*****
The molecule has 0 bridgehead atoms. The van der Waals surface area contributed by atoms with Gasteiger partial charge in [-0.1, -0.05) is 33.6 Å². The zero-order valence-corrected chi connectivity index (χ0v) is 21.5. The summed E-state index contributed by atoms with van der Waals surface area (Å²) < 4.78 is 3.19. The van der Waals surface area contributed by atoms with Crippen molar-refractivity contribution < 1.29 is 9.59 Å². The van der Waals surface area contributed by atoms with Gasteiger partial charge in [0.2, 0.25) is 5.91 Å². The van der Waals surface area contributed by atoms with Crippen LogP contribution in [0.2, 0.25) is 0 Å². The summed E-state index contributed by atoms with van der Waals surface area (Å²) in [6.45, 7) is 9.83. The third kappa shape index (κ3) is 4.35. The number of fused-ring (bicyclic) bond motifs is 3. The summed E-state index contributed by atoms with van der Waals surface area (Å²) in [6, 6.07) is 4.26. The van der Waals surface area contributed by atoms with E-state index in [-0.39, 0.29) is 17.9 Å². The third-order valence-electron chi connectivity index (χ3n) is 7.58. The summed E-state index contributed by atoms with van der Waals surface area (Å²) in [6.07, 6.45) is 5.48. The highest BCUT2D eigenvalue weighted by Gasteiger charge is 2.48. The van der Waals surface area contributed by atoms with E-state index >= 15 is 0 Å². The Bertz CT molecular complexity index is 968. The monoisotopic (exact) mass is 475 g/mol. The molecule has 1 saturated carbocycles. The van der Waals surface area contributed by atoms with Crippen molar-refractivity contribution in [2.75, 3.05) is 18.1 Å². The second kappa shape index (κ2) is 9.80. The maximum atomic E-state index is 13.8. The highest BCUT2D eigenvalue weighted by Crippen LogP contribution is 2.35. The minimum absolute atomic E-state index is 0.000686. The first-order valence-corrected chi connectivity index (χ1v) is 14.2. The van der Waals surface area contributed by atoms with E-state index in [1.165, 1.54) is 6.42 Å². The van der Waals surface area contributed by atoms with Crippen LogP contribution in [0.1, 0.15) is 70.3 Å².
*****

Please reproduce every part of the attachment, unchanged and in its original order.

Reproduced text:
The molecule has 0 bridgehead atoms. The van der Waals surface area contributed by atoms with Gasteiger partial charge in [-0.1, -0.05) is 33.6 Å². The zero-order valence-corrected chi connectivity index (χ0v) is 21.5. The summed E-state index contributed by atoms with van der Waals surface area (Å²) < 4.78 is 3.19. The van der Waals surface area contributed by atoms with Crippen molar-refractivity contribution < 1.29 is 9.59 Å². The van der Waals surface area contributed by atoms with Gasteiger partial charge in [0.2, 0.25) is 5.91 Å². The van der Waals surface area contributed by atoms with Crippen LogP contribution in [0.2, 0.25) is 0 Å². The summed E-state index contributed by atoms with van der Waals surface area (Å²) in [6.45, 7) is 9.83. The third kappa shape index (κ3) is 4.35. The number of fused-ring (bicyclic) bond motifs is 3. The summed E-state index contributed by atoms with van der Waals surface area (Å²) in [6, 6.07) is 4.26. The van der Waals surface area contributed by atoms with E-state index in [-0.39, 0.29) is 17.9 Å². The third-order valence-electron chi connectivity index (χ3n) is 7.58. The summed E-state index contributed by atoms with van der Waals surface area (Å²) in [6.07, 6.45) is 5.48. The highest BCUT2D eigenvalue weighted by Gasteiger charge is 2.48. The van der Waals surface area contributed by atoms with E-state index >= 15 is 0 Å². The Bertz CT molecular complexity index is 968. The monoisotopic (exact) mass is 475 g/mol. The molecule has 1 saturated carbocycles. The van der Waals surface area contributed by atoms with Crippen molar-refractivity contribution in [2.75, 3.05) is 18.1 Å². The second kappa shape index (κ2) is 9.80. The maximum atomic E-state index is 13.8. The highest BCUT2D eigenvalue weighted by Crippen LogP contribution is 2.35. The minimum absolute atomic E-state index is 0.000686. The first-order valence-corrected chi connectivity index (χ1v) is 14.2. The van der Waals surface area contributed by atoms with E-state index in [1.165, 1.54) is 6.42 Å². The van der Waals surface area contributed by atoms with Crippen LogP contribution in [0.1, 0.15) is 70.3 Å².